U.S. ranchers have begun to rebuild shrinking herds in response to record-high cattle prices, but lenders remain cautious, the head of the country’s largest cattle group said.
It is the first indication that the cattle herd was going through an expansion after the financial crisis of 2008 and the ensuing global recession hurt the livestock industry.
“The expansion is just in its infancy,” Bill Donald, president of the National Cattlemen’s Beef Association told Reuters in an interview. “I have talked to ranchers all over the country and they are going to be retaining heifers.”
Herd expansion involves retaining heifers for breeding rather than fattening them for slaughterhouses.
Getting the credit (loans) to expand remains a concern. As the cost of raising cattle has increased, lenders are requiring producers put up more capital per animal, he said.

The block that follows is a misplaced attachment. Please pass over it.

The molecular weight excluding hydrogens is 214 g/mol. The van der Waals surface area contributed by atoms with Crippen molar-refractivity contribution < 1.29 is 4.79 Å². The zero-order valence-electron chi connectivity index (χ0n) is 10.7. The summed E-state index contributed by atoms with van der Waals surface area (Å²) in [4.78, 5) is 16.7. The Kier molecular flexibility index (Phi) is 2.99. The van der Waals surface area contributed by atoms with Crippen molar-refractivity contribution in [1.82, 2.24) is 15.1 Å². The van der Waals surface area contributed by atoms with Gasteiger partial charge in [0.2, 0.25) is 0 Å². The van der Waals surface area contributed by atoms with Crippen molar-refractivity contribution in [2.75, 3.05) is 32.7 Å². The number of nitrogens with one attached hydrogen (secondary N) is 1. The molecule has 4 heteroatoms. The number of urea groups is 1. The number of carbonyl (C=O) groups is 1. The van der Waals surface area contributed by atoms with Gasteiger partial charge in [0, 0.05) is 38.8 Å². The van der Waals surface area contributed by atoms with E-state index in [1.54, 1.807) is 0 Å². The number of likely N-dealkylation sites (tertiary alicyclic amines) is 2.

The cattle herd has shrunk from a record high of 132 million head in 1975 to 92.6 million this year, a 30 per cent drop. Initially, the decline was due to consumers shifting to chicken as the poultry industry launched a number of quick-to-fix products that took the beef industry years to match.
Later, production was crimped by lost export business due to mad cow disease, a drought in the southern Plains, high feed costs, and more recently a recession.
Now, after years of weakness, cattle prices are the highest ever, producers are making money, and beef exports are surging. Cattle headed for slaughter have traded at $120 to $121 per 100 lbs. in Texas and Kansas, versus $96 to $97 a year ago.
Donald also is a Montana rancher and has begun expanding his herd.
“We have heifer retention in our operation up 30 per cent from a year ago because we saw this opportunity coming,” said Donald. “We are looking at others ways to expand. We are looking at leasing more land.”
The United States is third-largest beef exporter by volume behind Brazil and Australia, with 2.3 billion lbs. in 2010.